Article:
PABA is the acronym for p-amino benzoic acid. It is used as an anti-bacterial agent, as a sun screen, and as a chemical intermediate in the synthesis of other compounds. You can find out the details from citations in the Merck Index. The compound p-amino benzaldehyde has the empirical formula. Otherwise, it would be a handful in addition to aromatic aldehydes react with aromatic amines to form a class of compounds called "aldimines" that have the structure.
PABA has been reported to enhance the effects of cortisone. It may also prevent or even reverse accumulation of abnormal fibrous tissue. Researchers have attempted to discover whether large amounts of PABA would be helpful in various connective tissue disorders. Although preliminary studies have reported that PABA (12 grams per day) was helpful to people with scleroderma, a double-blind trial found that supplementation with PABA did not lead to improvement. PABA is also occasionally used in pill form by sufferers of Irritable bowel syndrome to treat its associated gastrointestinal symptoms, and in nutritional epidemiological studies to assess the completeness of 24-hour urine collection for the determination of urinary sodium, potassium, or nitrogen levels.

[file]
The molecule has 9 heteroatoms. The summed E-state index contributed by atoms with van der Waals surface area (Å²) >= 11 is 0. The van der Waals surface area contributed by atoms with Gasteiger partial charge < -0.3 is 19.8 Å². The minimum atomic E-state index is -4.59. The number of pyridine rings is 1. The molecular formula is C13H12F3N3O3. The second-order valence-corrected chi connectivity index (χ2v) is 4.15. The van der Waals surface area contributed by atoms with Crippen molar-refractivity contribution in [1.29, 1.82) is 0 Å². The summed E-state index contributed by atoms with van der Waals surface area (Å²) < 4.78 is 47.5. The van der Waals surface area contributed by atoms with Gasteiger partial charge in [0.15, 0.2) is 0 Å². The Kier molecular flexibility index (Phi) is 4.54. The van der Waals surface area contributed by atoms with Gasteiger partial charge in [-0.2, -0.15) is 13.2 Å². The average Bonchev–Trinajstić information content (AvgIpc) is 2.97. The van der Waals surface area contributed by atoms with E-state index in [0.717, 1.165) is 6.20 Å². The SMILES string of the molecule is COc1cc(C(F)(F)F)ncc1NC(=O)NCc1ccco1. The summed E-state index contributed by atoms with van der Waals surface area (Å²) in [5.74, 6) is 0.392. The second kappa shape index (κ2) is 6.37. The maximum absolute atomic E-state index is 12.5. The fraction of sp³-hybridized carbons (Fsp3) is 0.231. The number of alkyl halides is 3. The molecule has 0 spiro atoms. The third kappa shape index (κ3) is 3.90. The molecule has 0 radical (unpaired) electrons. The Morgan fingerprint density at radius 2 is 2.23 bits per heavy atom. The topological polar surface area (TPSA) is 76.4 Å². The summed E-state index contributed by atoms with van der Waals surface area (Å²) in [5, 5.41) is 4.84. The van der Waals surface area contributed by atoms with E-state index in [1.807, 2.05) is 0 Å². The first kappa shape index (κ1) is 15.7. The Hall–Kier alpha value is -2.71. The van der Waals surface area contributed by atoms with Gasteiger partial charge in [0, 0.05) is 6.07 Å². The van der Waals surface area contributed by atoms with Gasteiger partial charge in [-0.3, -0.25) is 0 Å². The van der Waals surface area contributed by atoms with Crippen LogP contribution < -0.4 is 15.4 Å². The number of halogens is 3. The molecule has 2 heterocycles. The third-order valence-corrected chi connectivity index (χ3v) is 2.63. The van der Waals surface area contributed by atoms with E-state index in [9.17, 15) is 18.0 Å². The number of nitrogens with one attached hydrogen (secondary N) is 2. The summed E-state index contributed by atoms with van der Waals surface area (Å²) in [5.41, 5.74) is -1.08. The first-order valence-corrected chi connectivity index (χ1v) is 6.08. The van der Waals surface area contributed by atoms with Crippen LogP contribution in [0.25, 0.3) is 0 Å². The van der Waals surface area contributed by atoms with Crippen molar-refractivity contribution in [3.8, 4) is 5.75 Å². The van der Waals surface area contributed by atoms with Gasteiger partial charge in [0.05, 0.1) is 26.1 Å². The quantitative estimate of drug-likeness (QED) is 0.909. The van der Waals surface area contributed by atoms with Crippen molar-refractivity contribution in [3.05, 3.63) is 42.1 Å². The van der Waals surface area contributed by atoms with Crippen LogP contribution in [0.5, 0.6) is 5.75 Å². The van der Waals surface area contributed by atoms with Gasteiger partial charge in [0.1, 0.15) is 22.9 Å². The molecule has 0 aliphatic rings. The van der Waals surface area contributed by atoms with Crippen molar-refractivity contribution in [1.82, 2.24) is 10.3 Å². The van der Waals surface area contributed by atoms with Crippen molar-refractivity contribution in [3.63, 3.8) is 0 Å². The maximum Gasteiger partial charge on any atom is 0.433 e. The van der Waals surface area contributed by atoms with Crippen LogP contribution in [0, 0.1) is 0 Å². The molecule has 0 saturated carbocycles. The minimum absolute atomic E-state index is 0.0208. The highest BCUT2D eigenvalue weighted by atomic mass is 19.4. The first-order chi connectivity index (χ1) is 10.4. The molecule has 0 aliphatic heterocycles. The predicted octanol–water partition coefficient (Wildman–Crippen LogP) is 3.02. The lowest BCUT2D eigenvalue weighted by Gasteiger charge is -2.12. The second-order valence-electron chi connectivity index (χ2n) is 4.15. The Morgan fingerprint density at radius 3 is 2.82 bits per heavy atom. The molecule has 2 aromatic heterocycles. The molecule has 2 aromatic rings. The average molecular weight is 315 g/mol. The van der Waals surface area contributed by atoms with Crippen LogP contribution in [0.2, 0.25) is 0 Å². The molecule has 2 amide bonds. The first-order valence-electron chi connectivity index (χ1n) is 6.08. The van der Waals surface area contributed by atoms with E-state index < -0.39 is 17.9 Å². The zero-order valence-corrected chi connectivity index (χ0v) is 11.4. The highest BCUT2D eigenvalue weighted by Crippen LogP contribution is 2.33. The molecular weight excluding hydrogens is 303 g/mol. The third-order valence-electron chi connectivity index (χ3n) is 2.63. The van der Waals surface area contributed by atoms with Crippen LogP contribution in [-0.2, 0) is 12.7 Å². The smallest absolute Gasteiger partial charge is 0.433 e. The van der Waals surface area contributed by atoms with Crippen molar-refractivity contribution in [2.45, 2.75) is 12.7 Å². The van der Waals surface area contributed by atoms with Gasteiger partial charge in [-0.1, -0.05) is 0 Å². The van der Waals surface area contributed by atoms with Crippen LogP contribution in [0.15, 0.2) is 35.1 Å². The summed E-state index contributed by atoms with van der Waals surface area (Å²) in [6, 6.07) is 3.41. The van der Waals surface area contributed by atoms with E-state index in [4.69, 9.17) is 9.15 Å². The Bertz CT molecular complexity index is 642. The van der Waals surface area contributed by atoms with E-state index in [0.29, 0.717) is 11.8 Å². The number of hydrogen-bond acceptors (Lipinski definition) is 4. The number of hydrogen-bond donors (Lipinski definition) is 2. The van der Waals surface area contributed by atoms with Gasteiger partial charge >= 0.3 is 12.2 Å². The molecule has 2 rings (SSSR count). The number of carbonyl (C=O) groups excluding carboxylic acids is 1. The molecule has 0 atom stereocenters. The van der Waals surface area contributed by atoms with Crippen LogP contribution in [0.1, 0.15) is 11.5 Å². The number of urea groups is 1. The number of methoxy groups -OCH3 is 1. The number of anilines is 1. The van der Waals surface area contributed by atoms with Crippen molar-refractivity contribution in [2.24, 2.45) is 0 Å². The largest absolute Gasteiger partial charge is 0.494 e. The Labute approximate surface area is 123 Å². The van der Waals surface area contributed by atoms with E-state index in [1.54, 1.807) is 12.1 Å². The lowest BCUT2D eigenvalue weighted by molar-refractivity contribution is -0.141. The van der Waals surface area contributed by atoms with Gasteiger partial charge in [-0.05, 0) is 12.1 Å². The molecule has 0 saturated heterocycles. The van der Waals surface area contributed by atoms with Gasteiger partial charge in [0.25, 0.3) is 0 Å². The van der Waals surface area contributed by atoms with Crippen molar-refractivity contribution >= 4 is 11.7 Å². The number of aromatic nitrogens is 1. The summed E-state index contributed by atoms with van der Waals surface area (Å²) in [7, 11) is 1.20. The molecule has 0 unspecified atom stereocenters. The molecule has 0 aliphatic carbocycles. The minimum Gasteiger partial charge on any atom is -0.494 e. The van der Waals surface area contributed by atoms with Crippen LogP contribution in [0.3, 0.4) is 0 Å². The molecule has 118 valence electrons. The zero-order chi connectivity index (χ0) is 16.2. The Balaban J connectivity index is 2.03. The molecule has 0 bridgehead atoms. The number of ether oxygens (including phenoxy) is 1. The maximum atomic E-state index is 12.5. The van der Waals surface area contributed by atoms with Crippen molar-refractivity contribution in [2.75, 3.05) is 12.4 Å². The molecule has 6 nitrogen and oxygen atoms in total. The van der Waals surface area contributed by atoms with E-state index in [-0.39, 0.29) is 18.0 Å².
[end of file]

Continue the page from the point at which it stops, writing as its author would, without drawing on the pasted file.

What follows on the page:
PABA is used to improve the protein used in the body, it relates to red blood cell formation as well as assisting the manufacture of folic acid in the intestines. Para-aminobenzoic acid is used in sunscreen preparations since it can help protect the skin against ultra-violet radiation. It has been linked to hair growth as well as reversing the graying of hair, but these results are disappointing. People suffering from vitiligo, over-pigmentation of skin, or without pigment in some spots, have reported an improvement of the skin after more PABA was ingested.